Today’s blog has been written by Jessica J. Butler, Law Clerk at Fasken LLP
Betty Marion White was born on January 17, 1922 and passed away at her home on December 31, 2021 – just 17 days shy of her 100th birthday.
“I feel like crawling under the covers and eating Velveeta right out of the box” – a quote from one of Betty’s most well-known performances as on The Golden Girls sums up the feelings many of us had upon hearing of Betty’s passing. As this blog’s own Peter Meitanis said,“Betty was one of those rare celebrities that everyone loved.” Indeed, she was, and this certainly wasn’t the ending to 2021 that any of us were expecting.
Betty’s vast Hollywood career started back in 1949 with her own radio show, The Betty White Show, which would go on to become a daily variety show, both hosted and produced by Betty. Betty would go on to become known as the “First Lady of Gameshows” and was a staple of the network game shows of the 60s (including my personal favourite, Match Game). She would appear in such classics as The Mary Tyler Moore Show before stepping into the shoes of lovable St. Olaf native Rose Nylund on The Golden Girls in 1985.
But Betty was not just an entertainer. Betty was socially aware and made it a point in her life to stand up for gender equality, to advocate for LGBTQ+ rights, and was a trailblazing animal rights activist. “My life is divided in absolute half: half animals, half show business”, she once said. It is no surprise then that one of Betty’s favourite projects was The Pet Set from the early 70s – a TV series she hosted where celebrities would appear on the show with their pets, and which gave Betty the platform she wanted to discuss and advocate for animal care, ecology, and wildlife preservation.
In our last post on Betty’s estate, we touched on Betty’s work as an activist for animals and animal welfare. Betty had worked closely with the Greater Los Angeles Area Zoo Association and the Morris Animal Foundation for decades, in addition to establishing her own Betty White Wildlife Fund.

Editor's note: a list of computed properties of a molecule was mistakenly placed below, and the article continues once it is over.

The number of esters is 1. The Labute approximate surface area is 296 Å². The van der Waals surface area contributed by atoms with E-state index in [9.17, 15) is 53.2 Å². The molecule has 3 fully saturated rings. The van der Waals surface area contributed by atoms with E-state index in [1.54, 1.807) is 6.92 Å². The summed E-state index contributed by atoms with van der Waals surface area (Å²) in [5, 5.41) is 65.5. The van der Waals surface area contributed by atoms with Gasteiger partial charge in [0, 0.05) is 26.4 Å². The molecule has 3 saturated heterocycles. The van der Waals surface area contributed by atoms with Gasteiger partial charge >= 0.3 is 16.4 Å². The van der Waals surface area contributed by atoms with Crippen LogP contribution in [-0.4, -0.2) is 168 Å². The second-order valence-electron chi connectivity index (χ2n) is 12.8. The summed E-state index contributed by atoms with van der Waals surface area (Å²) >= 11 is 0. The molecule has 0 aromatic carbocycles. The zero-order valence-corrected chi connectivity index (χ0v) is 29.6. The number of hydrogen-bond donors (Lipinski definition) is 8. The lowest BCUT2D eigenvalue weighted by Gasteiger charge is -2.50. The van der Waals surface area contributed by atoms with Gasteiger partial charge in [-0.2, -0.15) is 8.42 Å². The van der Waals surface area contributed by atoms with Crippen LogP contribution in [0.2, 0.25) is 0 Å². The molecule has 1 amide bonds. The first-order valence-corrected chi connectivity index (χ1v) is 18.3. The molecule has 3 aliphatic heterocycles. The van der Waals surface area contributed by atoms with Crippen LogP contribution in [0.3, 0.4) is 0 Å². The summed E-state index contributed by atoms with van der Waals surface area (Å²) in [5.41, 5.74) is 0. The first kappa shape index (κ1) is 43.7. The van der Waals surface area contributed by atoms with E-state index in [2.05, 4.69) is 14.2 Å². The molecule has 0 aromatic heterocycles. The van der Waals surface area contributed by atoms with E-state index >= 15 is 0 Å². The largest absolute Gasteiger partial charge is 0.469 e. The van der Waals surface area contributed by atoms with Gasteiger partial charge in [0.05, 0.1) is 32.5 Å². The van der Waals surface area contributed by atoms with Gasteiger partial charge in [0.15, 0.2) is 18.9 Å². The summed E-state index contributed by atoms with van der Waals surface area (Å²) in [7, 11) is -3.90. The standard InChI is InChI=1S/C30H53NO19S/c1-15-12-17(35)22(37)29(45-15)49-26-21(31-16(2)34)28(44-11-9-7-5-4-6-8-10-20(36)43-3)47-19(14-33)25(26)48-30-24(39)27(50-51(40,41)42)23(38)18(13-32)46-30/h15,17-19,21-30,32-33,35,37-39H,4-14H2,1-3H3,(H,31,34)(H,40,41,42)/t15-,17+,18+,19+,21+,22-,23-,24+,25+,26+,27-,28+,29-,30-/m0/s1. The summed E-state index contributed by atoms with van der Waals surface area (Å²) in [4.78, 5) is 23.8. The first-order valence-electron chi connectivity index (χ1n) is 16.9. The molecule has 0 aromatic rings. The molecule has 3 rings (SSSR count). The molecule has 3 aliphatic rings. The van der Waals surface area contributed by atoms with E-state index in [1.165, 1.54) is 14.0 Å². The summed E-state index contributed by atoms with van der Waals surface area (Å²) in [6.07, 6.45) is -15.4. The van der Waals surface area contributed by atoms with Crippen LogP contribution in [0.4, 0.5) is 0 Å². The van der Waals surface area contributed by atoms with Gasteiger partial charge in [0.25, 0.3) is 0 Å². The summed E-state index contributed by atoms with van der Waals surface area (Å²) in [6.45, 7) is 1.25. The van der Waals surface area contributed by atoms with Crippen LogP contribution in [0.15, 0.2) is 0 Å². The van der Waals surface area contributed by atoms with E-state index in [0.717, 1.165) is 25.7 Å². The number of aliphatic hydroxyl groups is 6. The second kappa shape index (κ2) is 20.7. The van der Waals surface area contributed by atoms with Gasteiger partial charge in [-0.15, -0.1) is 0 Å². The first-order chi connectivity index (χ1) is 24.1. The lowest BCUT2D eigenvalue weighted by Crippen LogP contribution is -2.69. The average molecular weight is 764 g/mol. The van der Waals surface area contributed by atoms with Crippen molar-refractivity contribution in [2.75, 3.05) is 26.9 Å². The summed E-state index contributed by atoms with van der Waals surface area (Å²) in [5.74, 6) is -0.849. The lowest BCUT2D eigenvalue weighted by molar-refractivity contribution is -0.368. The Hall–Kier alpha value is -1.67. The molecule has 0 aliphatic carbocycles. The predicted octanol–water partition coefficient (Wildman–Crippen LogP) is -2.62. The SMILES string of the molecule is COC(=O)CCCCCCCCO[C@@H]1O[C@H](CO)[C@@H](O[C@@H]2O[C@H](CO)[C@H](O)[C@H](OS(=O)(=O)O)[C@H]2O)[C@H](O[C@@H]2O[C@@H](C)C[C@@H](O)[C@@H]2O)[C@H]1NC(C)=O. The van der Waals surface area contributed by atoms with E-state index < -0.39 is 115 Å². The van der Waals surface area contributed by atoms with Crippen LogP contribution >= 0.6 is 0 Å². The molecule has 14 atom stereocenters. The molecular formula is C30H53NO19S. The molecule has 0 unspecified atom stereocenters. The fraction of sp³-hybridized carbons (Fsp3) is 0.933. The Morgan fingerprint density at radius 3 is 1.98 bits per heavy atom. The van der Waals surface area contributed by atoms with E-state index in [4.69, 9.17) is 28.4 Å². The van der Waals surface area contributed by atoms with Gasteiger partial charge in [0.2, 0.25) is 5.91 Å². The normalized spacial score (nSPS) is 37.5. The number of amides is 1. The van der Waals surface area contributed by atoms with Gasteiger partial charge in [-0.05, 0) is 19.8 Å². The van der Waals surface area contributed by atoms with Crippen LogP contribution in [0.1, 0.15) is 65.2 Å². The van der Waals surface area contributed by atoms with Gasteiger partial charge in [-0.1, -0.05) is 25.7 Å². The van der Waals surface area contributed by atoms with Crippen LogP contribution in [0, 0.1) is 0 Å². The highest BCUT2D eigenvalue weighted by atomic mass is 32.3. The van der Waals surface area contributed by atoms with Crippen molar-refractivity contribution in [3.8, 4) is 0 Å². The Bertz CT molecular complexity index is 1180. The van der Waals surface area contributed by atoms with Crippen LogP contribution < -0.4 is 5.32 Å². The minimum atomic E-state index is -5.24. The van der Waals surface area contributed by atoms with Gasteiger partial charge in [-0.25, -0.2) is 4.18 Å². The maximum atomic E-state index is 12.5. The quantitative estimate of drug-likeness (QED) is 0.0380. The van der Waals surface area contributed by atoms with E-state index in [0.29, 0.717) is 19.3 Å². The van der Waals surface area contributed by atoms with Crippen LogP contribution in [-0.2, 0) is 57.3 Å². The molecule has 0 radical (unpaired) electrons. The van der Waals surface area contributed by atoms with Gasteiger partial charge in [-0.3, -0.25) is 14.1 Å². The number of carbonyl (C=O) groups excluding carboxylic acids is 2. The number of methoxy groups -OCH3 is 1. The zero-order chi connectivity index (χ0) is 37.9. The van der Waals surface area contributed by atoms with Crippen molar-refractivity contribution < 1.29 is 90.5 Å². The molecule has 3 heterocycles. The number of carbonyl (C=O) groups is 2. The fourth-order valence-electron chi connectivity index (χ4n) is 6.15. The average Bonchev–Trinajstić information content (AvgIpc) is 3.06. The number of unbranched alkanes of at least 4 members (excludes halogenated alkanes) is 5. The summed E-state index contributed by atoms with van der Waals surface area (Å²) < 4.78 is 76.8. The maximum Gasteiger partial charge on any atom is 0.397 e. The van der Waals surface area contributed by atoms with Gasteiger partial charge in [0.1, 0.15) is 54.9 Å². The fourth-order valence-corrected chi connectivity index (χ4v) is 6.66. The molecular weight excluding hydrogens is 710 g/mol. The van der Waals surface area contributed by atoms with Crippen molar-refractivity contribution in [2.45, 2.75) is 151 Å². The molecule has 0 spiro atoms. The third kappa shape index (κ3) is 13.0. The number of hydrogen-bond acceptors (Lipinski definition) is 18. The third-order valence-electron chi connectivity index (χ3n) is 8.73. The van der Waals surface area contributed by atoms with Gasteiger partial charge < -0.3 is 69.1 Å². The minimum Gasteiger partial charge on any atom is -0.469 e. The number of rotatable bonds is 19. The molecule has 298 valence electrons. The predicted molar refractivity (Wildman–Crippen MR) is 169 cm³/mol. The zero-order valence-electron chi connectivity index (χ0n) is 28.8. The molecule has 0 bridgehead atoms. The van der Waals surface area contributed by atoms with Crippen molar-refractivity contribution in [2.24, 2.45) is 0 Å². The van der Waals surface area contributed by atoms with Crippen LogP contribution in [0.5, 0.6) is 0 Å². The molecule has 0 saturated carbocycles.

The details of Betty’s estate are not widely known, but it is estimated that her net worth was $75 million US dollars. Betty did not have any biological children but was stepmother to three children from her marriage to her beloved Allen Ludden, who passed away in 1981. Betty had many pets over the years, but her most recent and last companion, a golden retriever named Pontiac, died in 2017. Had Pontiac still been with us, one wonders if Betty’s estate plan would have provided for him. Betty’s last will and testament could have appointed a “pet guardian” for her fur baby and provided said guardian with either a cash legacy or a trust to provide for Pontiac’s continued care, through the pet guardian being a beneficiary.
There is no doubt that Betty’s legacy will live on in her charitable giving, both from her own estate and from the many fans who were inspired by Betty. As a result of her death, the #BettyWhiteChallenge has gained traction on social media, a challenge designed to honour Betty’s memory by inviting fans to donate to their local animal shelter on January 17, 2022 – what would have been Betty’s 100th birthday. A donation to your local animal shelter, assuming it is a registered charity for Canadian tax purposes, will provide tax relief during your lifetime. Looking ahead and taking a cue from Betty by including a gift (whether that is a fixed amount or a residual gift) to such a registered charity on your death may allow more of your estate to be left to your family.
Donations to the Ontario Society for the Prevention of Cruelty to Animals (charitable registration number 889691044 RR 0002) help provide urgent care and shelter for vulnerable animals in Ontario, a cause Betty surely would have appreciated. The writer will be making a donation in Betty’s honour, and would encourage others to do the same, if possible.
From furry friends, critters big and small, and humans alike – thank you for being everyone’s friend, Betty.